What do you do to get a green signal for a development project in a bio-diverse wetland frequented by migratory birds?
Answer: Do the EIA in the summer months..when the wetlands are naturally drier and there are no winter migratory birds! Then file a report saying that there is no ecological value to this area...go ahead and build your project!
According to Dr Asad R. Rahmani of Bombay Natural History Society and Prof Asha Rajvanshi of the Wildlife Institute of India, that is what is happening in the case of the Naupada swamps in coastal Andhra Pradesh where an EIA report filed neglected to do a multi-year survey and instead considered only the period of 3 months from March to May.
How ludicrous.....how absurd can the process get?!!
The problem begins with how the state classifies the land. This piece of wetland is considered a "wasteland" by the district authorities. The hired consultants use that as a baseline and make no attempt to seriously evaluate the ecosystem.
That's how increasingly the EIA system seems to work...terms of reference and baselines are purposely kept narrow, limited and ill-considered and consultants with a past history of saying what the government wants to hear are favored. By relegating the EIA to a side-show with no real powers to halt a project or make its design conditional to the EIA finding, a culture of shoddy science, incompetence and sheer dishonesty is being encouraged.
Beyond popular articles in mainstream media the EIA is coming under some more serious scrutiny in science publications as well. In the January 25 2010 issue of Current Science Devendra Kumar Agrawal, Mahendra S. Lodhi and Shradha Panwar do a case study of the potential impact of planned hydroelectric projects in the Alaknanda catchment in Uttarakhand and conclude that the EIA process is inadequately equipped to evaluate the region wide ecological impact of these projects. The EIA considers each project as separate and its larger impact on adjoining areas is not included in the scope of the EIA study. This piecemeal approach does not consider cascading and other non-tangible effects of these projects.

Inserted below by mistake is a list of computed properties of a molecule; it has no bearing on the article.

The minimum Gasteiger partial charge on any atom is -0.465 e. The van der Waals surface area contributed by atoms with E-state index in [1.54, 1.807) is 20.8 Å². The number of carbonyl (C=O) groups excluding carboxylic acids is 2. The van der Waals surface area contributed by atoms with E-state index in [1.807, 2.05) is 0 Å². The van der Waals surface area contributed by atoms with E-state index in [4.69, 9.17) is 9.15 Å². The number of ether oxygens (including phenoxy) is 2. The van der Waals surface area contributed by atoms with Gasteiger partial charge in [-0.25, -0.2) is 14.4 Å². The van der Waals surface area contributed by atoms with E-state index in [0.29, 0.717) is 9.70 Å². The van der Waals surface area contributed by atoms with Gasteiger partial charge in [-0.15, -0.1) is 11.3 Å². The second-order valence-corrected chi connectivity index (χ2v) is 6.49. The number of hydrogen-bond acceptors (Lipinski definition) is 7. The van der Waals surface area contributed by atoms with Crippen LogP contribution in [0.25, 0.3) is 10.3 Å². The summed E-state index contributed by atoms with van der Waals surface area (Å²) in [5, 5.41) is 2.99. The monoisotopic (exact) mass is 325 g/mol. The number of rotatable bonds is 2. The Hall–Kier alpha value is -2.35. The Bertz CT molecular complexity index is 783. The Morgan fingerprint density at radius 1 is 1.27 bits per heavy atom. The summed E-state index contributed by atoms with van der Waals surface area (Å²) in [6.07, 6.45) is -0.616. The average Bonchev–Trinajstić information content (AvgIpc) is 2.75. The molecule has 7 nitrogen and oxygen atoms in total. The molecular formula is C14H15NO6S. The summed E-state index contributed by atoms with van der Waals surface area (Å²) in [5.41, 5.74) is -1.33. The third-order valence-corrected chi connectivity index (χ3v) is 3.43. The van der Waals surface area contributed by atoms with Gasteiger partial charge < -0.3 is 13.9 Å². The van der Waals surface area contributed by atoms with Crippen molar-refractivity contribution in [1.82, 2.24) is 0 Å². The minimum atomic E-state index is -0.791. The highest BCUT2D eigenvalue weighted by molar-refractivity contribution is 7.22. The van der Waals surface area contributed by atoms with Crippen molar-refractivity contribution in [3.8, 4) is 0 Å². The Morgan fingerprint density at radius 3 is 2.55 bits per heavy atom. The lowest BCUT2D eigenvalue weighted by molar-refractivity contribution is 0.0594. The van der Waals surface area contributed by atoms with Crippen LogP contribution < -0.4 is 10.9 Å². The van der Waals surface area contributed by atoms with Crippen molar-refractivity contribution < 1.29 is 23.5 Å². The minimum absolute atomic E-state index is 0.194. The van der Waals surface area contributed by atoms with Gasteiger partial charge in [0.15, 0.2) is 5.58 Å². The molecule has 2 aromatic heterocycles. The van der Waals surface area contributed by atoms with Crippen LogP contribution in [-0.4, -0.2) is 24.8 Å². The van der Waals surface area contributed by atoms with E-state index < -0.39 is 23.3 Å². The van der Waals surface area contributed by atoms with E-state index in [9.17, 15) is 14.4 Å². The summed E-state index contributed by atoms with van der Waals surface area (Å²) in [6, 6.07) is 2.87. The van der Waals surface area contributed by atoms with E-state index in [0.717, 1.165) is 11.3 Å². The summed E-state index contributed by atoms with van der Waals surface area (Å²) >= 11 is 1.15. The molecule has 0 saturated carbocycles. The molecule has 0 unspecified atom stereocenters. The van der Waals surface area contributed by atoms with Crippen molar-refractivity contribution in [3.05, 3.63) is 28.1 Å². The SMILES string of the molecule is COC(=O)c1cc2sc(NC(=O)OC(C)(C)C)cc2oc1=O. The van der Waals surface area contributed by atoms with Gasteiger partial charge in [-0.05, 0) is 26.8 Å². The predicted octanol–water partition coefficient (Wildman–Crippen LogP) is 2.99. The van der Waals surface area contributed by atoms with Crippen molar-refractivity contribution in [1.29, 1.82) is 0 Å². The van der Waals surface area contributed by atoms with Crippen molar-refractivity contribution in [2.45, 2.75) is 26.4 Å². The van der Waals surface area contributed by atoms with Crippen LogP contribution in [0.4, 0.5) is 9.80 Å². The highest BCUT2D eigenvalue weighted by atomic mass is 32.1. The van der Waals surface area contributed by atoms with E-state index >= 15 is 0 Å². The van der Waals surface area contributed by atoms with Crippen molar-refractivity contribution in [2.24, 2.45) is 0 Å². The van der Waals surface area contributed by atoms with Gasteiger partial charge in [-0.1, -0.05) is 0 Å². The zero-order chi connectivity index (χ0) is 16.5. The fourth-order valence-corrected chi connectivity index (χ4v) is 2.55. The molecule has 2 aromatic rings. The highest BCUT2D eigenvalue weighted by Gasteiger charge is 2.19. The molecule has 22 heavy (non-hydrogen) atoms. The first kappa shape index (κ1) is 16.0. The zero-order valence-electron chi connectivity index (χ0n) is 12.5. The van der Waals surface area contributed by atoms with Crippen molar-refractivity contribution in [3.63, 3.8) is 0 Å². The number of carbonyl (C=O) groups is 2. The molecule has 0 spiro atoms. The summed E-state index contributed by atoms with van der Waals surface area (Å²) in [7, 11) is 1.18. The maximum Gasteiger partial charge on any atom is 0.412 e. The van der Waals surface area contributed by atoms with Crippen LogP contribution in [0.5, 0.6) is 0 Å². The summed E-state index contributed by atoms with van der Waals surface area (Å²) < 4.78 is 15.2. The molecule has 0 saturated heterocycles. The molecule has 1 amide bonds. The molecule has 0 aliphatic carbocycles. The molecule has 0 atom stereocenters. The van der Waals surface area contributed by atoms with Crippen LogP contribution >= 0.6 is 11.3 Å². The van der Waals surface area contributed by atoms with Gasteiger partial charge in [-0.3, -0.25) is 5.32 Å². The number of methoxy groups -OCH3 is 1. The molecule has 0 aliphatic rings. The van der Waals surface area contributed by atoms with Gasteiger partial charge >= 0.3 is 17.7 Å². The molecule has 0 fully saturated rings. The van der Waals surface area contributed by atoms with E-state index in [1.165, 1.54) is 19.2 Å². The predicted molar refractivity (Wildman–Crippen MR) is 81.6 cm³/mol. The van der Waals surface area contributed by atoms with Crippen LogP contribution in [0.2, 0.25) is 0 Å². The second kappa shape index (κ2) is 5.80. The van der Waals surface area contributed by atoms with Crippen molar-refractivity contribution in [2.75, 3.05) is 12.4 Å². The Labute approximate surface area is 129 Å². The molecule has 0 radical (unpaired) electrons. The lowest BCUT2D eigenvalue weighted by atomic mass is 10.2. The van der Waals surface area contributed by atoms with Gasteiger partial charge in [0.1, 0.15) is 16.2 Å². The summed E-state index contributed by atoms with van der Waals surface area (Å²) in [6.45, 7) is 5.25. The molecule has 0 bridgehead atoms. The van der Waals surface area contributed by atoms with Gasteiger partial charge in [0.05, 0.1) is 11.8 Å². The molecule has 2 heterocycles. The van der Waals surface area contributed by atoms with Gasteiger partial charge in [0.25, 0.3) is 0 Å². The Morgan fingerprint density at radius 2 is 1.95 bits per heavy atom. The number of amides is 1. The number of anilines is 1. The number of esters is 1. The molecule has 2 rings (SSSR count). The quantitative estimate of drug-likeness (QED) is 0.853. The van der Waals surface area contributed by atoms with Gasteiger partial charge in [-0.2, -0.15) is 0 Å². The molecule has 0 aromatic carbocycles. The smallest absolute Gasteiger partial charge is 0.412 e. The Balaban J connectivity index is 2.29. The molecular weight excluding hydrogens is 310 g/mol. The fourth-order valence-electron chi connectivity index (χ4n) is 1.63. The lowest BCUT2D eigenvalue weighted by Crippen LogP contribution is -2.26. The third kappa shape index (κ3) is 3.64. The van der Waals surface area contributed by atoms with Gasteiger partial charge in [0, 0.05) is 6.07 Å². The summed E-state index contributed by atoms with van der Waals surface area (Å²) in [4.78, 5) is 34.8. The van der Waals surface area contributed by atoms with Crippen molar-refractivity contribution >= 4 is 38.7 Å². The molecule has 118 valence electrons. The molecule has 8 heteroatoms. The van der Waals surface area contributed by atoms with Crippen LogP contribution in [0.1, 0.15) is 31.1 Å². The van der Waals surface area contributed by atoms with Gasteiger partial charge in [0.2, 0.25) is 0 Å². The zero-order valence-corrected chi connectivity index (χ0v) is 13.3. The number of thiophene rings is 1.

The Ministry of Environment and Forest which has the final say on these reports and projects is applying different clearance standards for different issues.
Here is what the Minister of Environment and Forest Mr. Jairam Ramesh said recently about the decision to withhold introduction of Bt Bringal (Times of India February 10 2010):
"It is my duty to adopt a cautious, precautionary principle based approach till such time independent scientific studies establish to the satisfaction of both the public and the professional the safety of the product".
Fine words..Mr Minister..but how about extending the same principles ...caution, precautionary principle based approach...independent science...satisfaction of both the public and the professional...to the EIA process?
Why has the EIA process been rendered so toothless that a project can begin even before the relevant EIA is completed..?
You Mr. Minister are overlooking and presiding over a grotesque perversion of science and the consequent loss of valuable biodiversity, ecological services and the livelihoods of people who depend on them.
India is a signatory to the Ramsar Agreement... a commitment to protect valuable wetlands.
Don't be a mute spectator.